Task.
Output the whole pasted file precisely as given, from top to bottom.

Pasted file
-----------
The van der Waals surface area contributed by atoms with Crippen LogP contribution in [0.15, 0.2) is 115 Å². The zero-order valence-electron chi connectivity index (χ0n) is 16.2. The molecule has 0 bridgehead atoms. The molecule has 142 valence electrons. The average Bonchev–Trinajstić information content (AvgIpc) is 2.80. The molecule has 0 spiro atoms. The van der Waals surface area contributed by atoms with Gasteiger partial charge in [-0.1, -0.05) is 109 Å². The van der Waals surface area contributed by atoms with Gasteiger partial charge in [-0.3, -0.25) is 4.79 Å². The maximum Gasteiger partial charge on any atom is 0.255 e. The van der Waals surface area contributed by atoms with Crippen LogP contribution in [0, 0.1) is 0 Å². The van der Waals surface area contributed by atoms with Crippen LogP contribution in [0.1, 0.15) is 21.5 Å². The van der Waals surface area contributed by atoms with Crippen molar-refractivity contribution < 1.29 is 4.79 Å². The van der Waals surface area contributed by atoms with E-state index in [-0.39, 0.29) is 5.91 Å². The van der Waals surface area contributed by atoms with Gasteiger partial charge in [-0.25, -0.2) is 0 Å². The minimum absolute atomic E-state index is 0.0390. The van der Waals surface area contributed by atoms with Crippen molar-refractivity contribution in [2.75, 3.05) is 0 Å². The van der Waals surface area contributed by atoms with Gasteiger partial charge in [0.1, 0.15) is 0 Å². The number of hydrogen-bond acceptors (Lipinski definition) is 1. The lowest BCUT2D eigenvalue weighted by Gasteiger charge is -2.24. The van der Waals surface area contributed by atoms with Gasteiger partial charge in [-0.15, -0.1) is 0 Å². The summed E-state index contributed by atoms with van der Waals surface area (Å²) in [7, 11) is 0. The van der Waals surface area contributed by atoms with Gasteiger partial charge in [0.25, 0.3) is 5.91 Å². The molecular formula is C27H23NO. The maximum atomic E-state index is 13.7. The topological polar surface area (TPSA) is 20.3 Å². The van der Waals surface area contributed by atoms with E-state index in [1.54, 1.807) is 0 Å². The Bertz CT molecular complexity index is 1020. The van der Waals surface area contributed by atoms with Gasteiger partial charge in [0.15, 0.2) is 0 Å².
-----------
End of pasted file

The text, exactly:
The van der Waals surface area contributed by atoms with Crippen LogP contribution in [0.15, 0.2) is 115 Å². The zero-order valence-electron chi connectivity index (χ0n) is 16.2. The molecule has 0 bridgehead atoms. The molecule has 142 valence electrons. The average Bonchev–Trinajstić information content (AvgIpc) is 2.80. The molecule has 0 spiro atoms. The van der Waals surface area contributed by atoms with Gasteiger partial charge in [-0.1, -0.05) is 109 Å². The van der Waals surface area contributed by atoms with Gasteiger partial charge in [-0.3, -0.25) is 4.79 Å². The maximum Gasteiger partial charge on any atom is 0.255 e. The van der Waals surface area contributed by atoms with Crippen LogP contribution in [0, 0.1) is 0 Å². The van der Waals surface area contributed by atoms with Crippen LogP contribution in [0.1, 0.15) is 21.5 Å². The van der Waals surface area contributed by atoms with Crippen molar-refractivity contribution < 1.29 is 4.79 Å². The van der Waals surface area contributed by atoms with E-state index in [-0.39, 0.29) is 5.91 Å². The van der Waals surface area contributed by atoms with Gasteiger partial charge in [-0.25, -0.2) is 0 Å². The minimum absolute atomic E-state index is 0.0390. The van der Waals surface area contributed by atoms with Crippen molar-refractivity contribution in [2.75, 3.05) is 0 Å². The van der Waals surface area contributed by atoms with Gasteiger partial charge in [0.1, 0.15) is 0 Å². The number of hydrogen-bond acceptors (Lipinski definition) is 1. The lowest BCUT2D eigenvalue weighted by Gasteiger charge is -2.24. The van der Waals surface area contributed by atoms with Gasteiger partial charge in [-0.15, -0.1) is 0 Å². The summed E-state index contributed by atoms with van der Waals surface area (Å²) in [7, 11) is 0. The van der Waals surface area contributed by atoms with Gasteiger partial charge in [0.25, 0.3) is 5.91 Å². The molecular formula is C27H23NO. The maximum atomic E-state index is 13.7. The topological polar surface area (TPSA) is 20.3 Å². The van der Waals surface area contributed by atoms with E-state index in [1.54, 1.807) is 0 Å². The Bertz CT molecular complexity index is 1020. The van der Waals surface area contributed by atoms with Gasteiger partial charge in [0.15, 0.2) is 0 Å².